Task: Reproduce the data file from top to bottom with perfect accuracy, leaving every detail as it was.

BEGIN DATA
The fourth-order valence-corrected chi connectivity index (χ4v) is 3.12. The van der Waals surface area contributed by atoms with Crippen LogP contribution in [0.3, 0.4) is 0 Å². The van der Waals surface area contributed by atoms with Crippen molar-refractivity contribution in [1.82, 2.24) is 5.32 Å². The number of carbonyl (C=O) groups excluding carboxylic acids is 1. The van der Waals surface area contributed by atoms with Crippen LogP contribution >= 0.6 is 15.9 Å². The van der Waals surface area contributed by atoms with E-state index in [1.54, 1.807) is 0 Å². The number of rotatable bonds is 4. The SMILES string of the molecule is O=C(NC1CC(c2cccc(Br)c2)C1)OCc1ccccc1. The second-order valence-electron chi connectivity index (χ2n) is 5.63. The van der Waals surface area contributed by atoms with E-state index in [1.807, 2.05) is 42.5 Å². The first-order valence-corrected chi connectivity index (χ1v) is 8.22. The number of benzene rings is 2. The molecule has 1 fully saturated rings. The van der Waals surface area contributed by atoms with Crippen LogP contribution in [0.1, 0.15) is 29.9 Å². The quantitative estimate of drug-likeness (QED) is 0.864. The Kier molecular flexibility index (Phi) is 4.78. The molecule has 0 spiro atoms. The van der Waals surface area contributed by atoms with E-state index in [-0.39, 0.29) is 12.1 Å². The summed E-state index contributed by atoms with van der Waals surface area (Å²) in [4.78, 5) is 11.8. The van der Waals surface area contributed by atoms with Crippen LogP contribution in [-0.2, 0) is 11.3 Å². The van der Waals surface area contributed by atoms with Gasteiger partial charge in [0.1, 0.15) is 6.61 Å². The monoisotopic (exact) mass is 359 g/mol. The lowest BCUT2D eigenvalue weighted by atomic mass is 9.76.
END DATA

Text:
The fourth-order valence-corrected chi connectivity index (χ4v) is 3.12. The van der Waals surface area contributed by atoms with Crippen LogP contribution in [0.3, 0.4) is 0 Å². The van der Waals surface area contributed by atoms with Crippen molar-refractivity contribution in [1.82, 2.24) is 5.32 Å². The number of carbonyl (C=O) groups excluding carboxylic acids is 1. The van der Waals surface area contributed by atoms with Crippen LogP contribution >= 0.6 is 15.9 Å². The van der Waals surface area contributed by atoms with E-state index in [1.54, 1.807) is 0 Å². The number of rotatable bonds is 4. The SMILES string of the molecule is O=C(NC1CC(c2cccc(Br)c2)C1)OCc1ccccc1. The second-order valence-electron chi connectivity index (χ2n) is 5.63. The van der Waals surface area contributed by atoms with E-state index in [1.807, 2.05) is 42.5 Å². The first-order valence-corrected chi connectivity index (χ1v) is 8.22. The number of benzene rings is 2. The molecule has 1 fully saturated rings. The van der Waals surface area contributed by atoms with Crippen LogP contribution in [0.1, 0.15) is 29.9 Å². The quantitative estimate of drug-likeness (QED) is 0.864. The Kier molecular flexibility index (Phi) is 4.78. The molecule has 0 spiro atoms. The van der Waals surface area contributed by atoms with E-state index in [-0.39, 0.29) is 12.1 Å². The summed E-state index contributed by atoms with van der Waals surface area (Å²) in [4.78, 5) is 11.8. The van der Waals surface area contributed by atoms with Crippen LogP contribution in [-0.2, 0) is 11.3 Å². The van der Waals surface area contributed by atoms with Gasteiger partial charge in [0.1, 0.15) is 6.61 Å². The monoisotopic (exact) mass is 359 g/mol. The lowest BCUT2D eigenvalue weighted by atomic mass is 9.76.